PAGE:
Federal Schools for Native American Students Are Crumbling. Here's How to Fix Them.

Classrooms and hallways so cold children wear coats all day. Ceilings that leak year round. Buckled floors and broken doorways. A science classroom so poorly ventilated it can't be used for chemistry experiments.
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Classrooms and hallways so cold children wear coats all day. Ceilings that leak year round. Buckled floors and broken doorways. A science classroom so poorly ventilated it can't be used for chemistry experiments.

These are the conditions that the Leech Lake Band of Ojibwe's high school students experience every day at the Bug-O-Nay-Ge-Shig School in northern Minnesota. That's because their school is located in a dilapidated metal pole barn built to store vehicles.

I first visited Bug-O-Nay-Ge-Shig in 2009 and I was appalled by what I saw: one of the worst examples of what decades of neglect have done to schools for Native American children.

Under treaty and trust responsibilities dating back more than a century, the federal government has an obligation to provide an education for Native American children. It is very similar to the federal responsibility to educate children of Defense Department personnel at home and around the world.

More than 40,000 Native American students attend a school overseen by the Bureau of Indian Education (BIE), the federal agency tasked with providing a high-quality education in a safe and healthy setting.

Last year, the Bureau reported that more than a third of its 183 schools were in poor condition, requiring extensive renovation or - like the Bug-O-Nay-Ge-Shig school - replacement.

At the Quileute Tribal School in Washington state, the campus frequently floods, with water lapping up against school buildings. The Chichiltah-Jones Ranch Community School in New Mexico experiences frequent power outages. And students at schools in every corner of the country take classes in overcrowded trailers.

These problems are not new. A 2001 Government Accountability Office report found that substandard facilities were endemic at schools run by both the Department of Defense for children of service members and the Department of the Interior for Native American children.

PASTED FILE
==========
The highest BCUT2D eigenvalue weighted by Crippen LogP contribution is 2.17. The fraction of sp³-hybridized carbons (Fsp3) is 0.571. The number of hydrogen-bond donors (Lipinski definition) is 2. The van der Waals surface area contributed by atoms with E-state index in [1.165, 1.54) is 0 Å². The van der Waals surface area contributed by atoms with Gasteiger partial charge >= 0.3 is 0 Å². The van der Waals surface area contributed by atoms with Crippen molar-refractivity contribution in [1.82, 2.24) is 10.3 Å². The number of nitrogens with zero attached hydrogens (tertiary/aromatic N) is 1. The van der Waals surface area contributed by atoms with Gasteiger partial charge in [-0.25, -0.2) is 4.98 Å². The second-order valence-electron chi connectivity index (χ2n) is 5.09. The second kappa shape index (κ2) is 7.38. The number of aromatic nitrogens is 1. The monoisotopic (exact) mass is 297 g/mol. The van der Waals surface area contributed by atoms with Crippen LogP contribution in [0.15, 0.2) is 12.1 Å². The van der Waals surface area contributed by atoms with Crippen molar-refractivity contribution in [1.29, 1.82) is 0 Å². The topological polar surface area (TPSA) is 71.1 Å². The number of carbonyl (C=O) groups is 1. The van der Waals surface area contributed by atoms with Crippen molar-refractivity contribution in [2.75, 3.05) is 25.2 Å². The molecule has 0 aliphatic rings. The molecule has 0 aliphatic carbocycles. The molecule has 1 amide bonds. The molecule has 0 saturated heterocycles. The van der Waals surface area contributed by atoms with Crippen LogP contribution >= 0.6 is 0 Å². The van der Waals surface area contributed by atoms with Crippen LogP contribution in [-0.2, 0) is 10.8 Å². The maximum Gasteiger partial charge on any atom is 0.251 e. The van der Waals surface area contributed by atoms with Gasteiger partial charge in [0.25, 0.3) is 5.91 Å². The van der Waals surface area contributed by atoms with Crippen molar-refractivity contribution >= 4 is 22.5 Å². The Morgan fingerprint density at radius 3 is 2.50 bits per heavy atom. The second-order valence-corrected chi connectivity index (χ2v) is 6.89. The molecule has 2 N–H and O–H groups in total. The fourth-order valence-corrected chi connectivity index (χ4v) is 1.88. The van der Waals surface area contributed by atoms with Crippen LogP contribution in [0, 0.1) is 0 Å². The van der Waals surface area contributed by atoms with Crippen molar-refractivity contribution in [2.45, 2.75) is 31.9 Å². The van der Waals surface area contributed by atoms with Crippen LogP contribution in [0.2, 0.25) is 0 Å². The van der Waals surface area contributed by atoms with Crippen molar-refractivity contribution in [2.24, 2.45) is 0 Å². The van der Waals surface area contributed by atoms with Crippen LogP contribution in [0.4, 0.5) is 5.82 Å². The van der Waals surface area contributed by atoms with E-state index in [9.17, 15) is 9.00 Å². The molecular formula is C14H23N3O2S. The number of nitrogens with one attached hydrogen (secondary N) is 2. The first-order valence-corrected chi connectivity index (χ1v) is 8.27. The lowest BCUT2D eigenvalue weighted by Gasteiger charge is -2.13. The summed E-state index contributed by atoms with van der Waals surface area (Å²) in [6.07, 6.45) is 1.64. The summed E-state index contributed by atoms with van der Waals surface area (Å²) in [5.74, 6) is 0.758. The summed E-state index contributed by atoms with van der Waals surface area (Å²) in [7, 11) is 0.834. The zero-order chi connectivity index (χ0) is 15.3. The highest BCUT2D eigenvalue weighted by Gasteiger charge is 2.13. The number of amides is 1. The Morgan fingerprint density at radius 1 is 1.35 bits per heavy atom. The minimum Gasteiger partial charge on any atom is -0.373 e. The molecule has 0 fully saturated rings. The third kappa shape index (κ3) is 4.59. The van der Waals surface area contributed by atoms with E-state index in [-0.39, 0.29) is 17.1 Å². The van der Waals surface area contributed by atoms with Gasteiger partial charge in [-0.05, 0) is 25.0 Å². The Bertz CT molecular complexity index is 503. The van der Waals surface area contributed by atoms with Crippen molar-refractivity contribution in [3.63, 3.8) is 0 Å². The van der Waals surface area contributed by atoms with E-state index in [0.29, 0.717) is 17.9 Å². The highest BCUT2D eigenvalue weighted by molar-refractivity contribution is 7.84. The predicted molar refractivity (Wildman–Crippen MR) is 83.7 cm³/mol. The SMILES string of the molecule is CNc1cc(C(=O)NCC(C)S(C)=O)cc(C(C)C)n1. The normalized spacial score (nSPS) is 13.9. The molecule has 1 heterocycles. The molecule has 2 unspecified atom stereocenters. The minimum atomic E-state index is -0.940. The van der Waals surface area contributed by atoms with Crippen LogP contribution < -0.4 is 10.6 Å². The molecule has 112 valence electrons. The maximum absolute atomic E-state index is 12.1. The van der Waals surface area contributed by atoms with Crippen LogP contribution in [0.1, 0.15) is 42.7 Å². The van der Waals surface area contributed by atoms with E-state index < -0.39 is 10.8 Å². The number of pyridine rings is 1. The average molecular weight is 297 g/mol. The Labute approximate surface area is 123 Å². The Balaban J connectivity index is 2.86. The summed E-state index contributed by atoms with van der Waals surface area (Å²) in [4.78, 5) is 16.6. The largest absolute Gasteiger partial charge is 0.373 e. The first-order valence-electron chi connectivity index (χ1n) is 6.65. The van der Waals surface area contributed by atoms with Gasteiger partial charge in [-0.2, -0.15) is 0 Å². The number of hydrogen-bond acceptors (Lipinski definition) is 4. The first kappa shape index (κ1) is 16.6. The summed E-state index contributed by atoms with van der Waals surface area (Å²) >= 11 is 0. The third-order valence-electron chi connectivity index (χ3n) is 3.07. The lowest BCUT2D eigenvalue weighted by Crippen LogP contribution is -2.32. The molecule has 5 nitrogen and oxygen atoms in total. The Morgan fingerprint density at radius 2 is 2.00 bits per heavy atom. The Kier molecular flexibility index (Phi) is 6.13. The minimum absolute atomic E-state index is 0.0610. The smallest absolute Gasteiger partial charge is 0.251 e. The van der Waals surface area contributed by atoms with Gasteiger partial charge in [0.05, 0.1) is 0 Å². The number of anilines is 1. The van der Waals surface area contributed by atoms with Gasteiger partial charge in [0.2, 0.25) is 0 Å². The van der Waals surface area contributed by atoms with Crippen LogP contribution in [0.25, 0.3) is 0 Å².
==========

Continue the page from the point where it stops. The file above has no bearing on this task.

In response, the Defense Department embarked on an ambitious, multi-billion dollar construction initiative to transform its crumbling school buildings into state-of-the-art centers for learning.

The initiative worked. Today, the Defense Department's schools draw praise for designs that make it easier for teachers to teach and children to learn. President Obama's fiscal year 2017 budget proposal recognizes this success by providing an additional $246 million to renovate four more military base schools.

Yet there has been no similar comprehensive plan for fixing the schools that educate Native American children. Instead, they've continued to crumble.

Thousands of students who were in kindergarten at dilapidated BIE schools in 2004 - when BIE released a list of schools that urgently needed repairs - will graduate high school this year having been in substandard schools for their entire childhood.

I've heard pleas for better schools from students and tribal leaders across the country for years. There is no shortage of strong leadership and passionate advocacy on their part. But there has been a lack of political will in Congress to make the investments needed to bring their schools to an acceptable standard.

Earlier this month, however, we secured an important victory. After years of bipartisan work in Congress, the Department of the Interior announced that 10 school campuses have been identified for a new priority replacement list. And the Bug-O-Nay-Ge-Shig High School will be replaced, with $11.9 million coming from a separate facilities account.

While this is good news for the students and families at Leech Lake, it is just a drop in the bucket compared to the vast need for better school facilities across Indian Country.

It is time for the Department of the Interior to develop the same sort of comprehensive plan that has worked so well for Defense Department schools. An adequate plan would commit to extensive renovation or new facilities for all 78 schools that the BIE has identified as needing replacement.

With such a plan in place, it will fall to Congress to fulfill its moral and legal responsibilities and fully fund the needed construction projects.

Tackling this problem will require Democrats and Republicans to come together, just as we did in securing funding for the Bug-O-Nay-Ge-Shig High School. Providing healthy and safe buildings where children can learn is not a partisan issue.

Our next president will also have to build on President Obama's highly-praised consultations with Native American tribes. She or he will have to insist that the Department of the Interior make Native American education a top priority.

With focus and resources, we can ensure that every Native American child goes to school in a healthy, safe environment where they can learn and grow.

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